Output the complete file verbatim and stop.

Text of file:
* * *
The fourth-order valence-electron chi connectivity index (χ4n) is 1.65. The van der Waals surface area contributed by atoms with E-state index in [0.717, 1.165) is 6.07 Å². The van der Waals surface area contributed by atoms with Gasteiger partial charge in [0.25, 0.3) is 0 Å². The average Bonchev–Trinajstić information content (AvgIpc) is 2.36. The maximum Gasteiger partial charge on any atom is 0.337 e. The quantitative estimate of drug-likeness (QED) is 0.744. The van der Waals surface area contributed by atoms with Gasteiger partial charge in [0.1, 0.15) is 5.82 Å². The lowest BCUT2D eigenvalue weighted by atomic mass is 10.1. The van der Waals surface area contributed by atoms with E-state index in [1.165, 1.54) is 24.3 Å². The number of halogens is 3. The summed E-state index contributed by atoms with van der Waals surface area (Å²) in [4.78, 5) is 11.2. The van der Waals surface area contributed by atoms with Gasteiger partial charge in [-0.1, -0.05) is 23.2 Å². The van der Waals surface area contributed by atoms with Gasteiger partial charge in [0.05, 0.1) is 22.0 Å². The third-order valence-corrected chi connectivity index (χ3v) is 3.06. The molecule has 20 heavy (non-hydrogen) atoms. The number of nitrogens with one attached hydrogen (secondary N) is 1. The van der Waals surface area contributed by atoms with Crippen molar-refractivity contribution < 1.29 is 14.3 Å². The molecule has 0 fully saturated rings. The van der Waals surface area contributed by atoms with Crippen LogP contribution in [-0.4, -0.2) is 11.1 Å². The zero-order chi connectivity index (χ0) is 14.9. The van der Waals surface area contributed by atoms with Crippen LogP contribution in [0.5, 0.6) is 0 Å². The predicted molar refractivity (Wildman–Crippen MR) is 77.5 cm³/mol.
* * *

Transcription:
The fourth-order valence-electron chi connectivity index (χ4n) is 1.65. The van der Waals surface area contributed by atoms with E-state index in [0.717, 1.165) is 6.07 Å². The van der Waals surface area contributed by atoms with Gasteiger partial charge in [0.25, 0.3) is 0 Å². The average Bonchev–Trinajstić information content (AvgIpc) is 2.36. The maximum Gasteiger partial charge on any atom is 0.337 e. The quantitative estimate of drug-likeness (QED) is 0.744. The van der Waals surface area contributed by atoms with Gasteiger partial charge in [0.1, 0.15) is 5.82 Å². The lowest BCUT2D eigenvalue weighted by atomic mass is 10.1. The van der Waals surface area contributed by atoms with E-state index in [1.165, 1.54) is 24.3 Å². The number of halogens is 3. The summed E-state index contributed by atoms with van der Waals surface area (Å²) in [4.78, 5) is 11.2. The van der Waals surface area contributed by atoms with Gasteiger partial charge in [-0.1, -0.05) is 23.2 Å². The van der Waals surface area contributed by atoms with Gasteiger partial charge in [0.05, 0.1) is 22.0 Å². The third-order valence-corrected chi connectivity index (χ3v) is 3.06. The molecule has 20 heavy (non-hydrogen) atoms. The number of nitrogens with one attached hydrogen (secondary N) is 1. The van der Waals surface area contributed by atoms with Crippen molar-refractivity contribution < 1.29 is 14.3 Å². The molecule has 0 fully saturated rings. The van der Waals surface area contributed by atoms with Crippen LogP contribution in [-0.4, -0.2) is 11.1 Å². The zero-order chi connectivity index (χ0) is 14.9. The van der Waals surface area contributed by atoms with Crippen LogP contribution in [0.5, 0.6) is 0 Å². The predicted molar refractivity (Wildman–Crippen MR) is 77.5 cm³/mol.